11. Add the jargon of your industry to your title, like this one: Attention Retirement Plan TPAs/Advisors. Are you struggling to get new clients? I’m a marketing writer who speaks ERISA.
  12. If you’ve been the ideal client of your ideal client, say so in your title, like this one: Industrial manufacturing & safety copywriter. More effective copy because I know your ideal customer. How? I've been one
  13. Emphasize results in your title, like this one: I help service providers create content that generates consistent, quality leads & sales.
  14. Add a question to your title, like this one: Do you want a creative voice? How about genuine copy to make the mundane readable? Look no further.
  15. Show that you understand your ideal client’s customer’s needs in your title, like this one: Your customers need information. You need a B2C Real Estate Content Copywriter who knows investing & real estate. That’s me!
  16. Be direct and simple, like this one: Copywriter | Education — Let a veteran teacher help you reach your clients in the education sector
  17. Let your personality shine through in your title, like this one: If Your Customers Love EVERYTHING Equine, I Got Your Back. I Write Kick-Ass Copy That Compels & Converts. 30+ Years in The Equine Industry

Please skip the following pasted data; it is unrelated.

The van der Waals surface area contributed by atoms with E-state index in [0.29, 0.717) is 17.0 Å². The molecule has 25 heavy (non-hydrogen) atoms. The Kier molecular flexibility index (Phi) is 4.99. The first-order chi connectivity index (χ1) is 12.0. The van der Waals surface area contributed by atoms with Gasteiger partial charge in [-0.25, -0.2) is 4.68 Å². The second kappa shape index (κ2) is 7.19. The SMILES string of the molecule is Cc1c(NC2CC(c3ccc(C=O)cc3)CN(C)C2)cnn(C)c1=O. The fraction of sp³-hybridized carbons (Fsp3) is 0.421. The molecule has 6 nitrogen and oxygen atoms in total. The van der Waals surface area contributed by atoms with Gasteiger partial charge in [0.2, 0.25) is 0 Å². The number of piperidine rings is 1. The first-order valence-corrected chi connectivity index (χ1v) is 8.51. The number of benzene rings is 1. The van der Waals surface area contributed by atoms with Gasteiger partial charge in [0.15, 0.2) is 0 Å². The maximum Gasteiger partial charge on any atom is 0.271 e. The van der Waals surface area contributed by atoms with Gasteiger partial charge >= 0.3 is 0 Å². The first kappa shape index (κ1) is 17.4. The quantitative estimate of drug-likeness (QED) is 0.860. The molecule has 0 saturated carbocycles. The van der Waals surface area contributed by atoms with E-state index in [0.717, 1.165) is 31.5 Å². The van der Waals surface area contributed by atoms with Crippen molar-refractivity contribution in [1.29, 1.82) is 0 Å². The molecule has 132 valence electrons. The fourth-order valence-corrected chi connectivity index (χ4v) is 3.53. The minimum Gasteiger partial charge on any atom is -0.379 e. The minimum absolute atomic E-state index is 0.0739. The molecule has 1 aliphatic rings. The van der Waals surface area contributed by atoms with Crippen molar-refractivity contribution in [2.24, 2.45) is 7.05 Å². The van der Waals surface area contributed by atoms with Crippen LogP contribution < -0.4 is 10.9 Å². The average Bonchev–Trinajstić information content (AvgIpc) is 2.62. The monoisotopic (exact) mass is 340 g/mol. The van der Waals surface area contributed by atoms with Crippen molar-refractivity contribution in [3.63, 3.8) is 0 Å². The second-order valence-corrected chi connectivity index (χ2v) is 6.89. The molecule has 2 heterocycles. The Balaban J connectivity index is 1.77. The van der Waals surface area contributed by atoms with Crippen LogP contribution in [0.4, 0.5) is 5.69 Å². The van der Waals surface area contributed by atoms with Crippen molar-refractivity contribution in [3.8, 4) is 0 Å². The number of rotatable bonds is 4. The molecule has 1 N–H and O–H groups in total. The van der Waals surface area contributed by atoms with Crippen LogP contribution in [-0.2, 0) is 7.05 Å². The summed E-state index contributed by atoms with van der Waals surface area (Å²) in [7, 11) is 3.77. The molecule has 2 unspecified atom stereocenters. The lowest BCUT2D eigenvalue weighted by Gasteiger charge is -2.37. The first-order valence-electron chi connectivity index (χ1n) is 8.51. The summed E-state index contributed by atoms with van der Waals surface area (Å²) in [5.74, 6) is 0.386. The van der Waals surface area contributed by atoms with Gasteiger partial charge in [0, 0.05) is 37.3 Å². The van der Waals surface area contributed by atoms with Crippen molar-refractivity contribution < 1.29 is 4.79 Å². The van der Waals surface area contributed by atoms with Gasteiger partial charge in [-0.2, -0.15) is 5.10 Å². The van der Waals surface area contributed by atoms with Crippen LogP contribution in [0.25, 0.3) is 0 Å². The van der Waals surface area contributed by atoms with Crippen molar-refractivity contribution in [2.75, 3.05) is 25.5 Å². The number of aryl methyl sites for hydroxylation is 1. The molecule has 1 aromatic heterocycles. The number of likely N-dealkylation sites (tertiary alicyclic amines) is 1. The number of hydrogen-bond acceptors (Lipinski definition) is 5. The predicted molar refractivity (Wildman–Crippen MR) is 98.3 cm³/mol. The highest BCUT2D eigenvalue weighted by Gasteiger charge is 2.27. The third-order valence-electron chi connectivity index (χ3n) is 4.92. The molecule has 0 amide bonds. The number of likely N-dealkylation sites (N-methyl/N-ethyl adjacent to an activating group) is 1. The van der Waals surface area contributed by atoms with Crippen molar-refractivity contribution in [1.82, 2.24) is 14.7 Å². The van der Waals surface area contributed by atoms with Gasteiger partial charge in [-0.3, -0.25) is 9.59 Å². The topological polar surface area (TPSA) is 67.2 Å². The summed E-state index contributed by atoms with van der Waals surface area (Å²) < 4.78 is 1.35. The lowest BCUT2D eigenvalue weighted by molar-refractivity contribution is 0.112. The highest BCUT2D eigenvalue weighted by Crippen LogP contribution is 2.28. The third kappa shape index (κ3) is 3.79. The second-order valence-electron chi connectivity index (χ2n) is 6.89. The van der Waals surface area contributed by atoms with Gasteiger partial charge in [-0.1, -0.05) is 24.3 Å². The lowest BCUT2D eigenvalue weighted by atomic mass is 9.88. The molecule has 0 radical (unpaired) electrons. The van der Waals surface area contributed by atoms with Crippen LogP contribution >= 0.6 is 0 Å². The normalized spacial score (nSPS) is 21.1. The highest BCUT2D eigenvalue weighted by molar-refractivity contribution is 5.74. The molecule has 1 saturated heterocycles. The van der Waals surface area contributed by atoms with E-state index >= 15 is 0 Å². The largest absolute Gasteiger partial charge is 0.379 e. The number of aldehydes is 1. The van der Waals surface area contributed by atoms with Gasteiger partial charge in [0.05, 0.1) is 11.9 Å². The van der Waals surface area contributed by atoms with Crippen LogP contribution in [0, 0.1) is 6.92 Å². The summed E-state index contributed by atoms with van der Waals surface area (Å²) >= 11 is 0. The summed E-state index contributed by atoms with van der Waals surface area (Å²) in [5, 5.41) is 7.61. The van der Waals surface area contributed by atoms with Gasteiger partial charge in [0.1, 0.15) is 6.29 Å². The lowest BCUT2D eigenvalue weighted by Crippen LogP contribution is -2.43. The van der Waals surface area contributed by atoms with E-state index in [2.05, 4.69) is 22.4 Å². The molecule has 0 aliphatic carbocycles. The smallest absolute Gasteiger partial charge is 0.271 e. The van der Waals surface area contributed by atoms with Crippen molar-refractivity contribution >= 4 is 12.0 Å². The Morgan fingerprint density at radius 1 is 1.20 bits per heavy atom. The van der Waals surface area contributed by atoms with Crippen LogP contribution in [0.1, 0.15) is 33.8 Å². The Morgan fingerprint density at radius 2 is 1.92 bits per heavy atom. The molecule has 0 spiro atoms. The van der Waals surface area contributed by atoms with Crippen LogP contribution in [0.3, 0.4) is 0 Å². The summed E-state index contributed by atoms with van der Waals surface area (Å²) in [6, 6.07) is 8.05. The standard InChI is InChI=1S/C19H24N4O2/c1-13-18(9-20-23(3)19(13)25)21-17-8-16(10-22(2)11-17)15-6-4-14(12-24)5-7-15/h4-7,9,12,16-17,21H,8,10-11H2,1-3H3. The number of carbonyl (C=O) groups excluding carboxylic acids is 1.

You can also use emojis and add your contact info (phone number or email address — why not?) to your title. That will really stand out and maybe even get them to reach out, because you’re making it so easy.

And always remember that your LinkedIn profile itself is an example of your copywriting — and that includes your title or “headline.”

Just because you only have 120 characters to work with doesn’t mean you can’t make them 120 persuasive or compelling or engaging characters. In fact, if you can do that, it won’t matter if you have just a few (or even no) samples.

I’ll wrap up with one of my favorites that goes even further by using a niche-related metaphor: Your Company's Voice in The Wilderness. Professional Content and Copy for the Outdoor Recreation Industry.

LinkedIn is a great tool for all careers in writing. For more information on how to write a professional LinkedIn profile, check out our free Inside AWAI webinar here.

Do you have any questions about using LinkedIn for your writing business? Please share with us in the comments so we can help.

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Published: September 17, 2020

1 Response to “How to Differentiate Yourself Using Only Your LinkedIn Title”

  1. Great post, Ilise! Agree with many of these points... but I have questions about the types of headlines that begin, "I help you do X and Y..."

    I think those DON'T really work well... because when you comment on LinkedIn, it only grabs the first 3-4 words of your headline to display next to your face. So you get 'I help service providers...' or 'Take a step to improve... ' And that's it. Seems to me like a missed opportunity to communicate what you do. What do you think?

    Guest (Carol Tice)September 22, 2020 at 3:41 pm